As a theoretical biologist and complex systems researcher I study the origin of life on Earth. I’m probably best known for arguing that the complexity of biological systems and organisms might result as much from self-organization and far-from-equilibrium dynamics as from Darwinian natural selection, as well as for applying models of Boolean networks to simplified genetic circuits. 

From 2004 to 2009 I held a joint appointment at the University of Calgary in Biological Sciences and Physics and Astronomy. I’m also an adjunct professor in the university’s Department of Philosophy, as well as being an iCORE (Informatics Research Circle of Excellence) chair and the director of the Institute for Biocomplexity and Informatics.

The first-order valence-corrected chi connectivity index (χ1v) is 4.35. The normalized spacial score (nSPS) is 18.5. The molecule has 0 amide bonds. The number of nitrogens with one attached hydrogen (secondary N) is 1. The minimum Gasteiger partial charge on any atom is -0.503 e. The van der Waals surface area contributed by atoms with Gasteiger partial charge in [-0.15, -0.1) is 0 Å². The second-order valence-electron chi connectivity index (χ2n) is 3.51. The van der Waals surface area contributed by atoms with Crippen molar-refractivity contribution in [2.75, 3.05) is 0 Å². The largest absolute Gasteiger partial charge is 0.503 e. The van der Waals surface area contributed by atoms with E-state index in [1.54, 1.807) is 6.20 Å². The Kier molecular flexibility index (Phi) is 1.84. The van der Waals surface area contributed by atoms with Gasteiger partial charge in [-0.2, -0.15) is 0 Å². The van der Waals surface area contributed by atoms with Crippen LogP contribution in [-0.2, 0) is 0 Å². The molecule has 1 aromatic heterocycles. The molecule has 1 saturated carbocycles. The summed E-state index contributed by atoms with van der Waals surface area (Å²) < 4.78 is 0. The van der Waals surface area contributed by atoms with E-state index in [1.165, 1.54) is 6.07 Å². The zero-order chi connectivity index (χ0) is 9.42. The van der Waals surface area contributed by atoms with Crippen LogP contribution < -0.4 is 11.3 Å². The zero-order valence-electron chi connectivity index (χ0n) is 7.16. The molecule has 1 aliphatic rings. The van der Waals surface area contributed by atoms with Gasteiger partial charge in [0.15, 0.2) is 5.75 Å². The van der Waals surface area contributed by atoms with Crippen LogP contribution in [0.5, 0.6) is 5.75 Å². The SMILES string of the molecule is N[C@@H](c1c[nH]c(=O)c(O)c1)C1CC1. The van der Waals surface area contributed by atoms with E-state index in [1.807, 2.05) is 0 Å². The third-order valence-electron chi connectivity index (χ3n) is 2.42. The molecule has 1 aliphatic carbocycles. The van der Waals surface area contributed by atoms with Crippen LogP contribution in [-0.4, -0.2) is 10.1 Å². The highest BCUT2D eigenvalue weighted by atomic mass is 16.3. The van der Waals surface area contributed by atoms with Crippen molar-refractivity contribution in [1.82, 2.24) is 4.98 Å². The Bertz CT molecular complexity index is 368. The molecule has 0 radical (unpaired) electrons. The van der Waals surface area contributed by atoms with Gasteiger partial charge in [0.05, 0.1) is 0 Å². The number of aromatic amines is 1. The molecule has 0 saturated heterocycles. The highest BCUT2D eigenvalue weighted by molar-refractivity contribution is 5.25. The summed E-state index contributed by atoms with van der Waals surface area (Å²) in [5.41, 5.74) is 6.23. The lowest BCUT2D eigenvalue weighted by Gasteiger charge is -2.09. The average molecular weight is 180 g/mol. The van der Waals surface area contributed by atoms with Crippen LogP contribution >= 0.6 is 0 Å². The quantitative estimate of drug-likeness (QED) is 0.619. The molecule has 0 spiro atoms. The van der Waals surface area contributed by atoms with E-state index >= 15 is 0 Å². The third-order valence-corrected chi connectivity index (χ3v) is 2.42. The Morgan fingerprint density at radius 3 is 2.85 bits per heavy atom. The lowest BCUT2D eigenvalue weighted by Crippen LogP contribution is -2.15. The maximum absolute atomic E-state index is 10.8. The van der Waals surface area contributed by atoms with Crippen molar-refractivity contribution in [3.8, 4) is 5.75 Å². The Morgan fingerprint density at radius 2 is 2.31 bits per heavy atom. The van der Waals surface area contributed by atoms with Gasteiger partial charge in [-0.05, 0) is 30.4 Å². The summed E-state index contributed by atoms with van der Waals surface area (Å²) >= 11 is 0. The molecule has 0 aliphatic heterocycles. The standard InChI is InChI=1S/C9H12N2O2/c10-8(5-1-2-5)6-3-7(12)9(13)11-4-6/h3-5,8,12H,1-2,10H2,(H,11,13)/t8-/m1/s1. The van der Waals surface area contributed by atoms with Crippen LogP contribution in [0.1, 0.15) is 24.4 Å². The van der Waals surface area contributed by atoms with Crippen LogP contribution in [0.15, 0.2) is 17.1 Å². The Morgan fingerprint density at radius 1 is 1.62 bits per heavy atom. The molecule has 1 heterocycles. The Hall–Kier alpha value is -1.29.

Since 2009, I’ve been a Finland Distinguished Professor (FiDiPro) at Tampere University of Technology, Department of Signal Processing. And I’m a member of the University of Vermont faculty, where I work with the university’s Complex Systems Centre. In addition, I’m an advisor to the Microbes Mind Forum.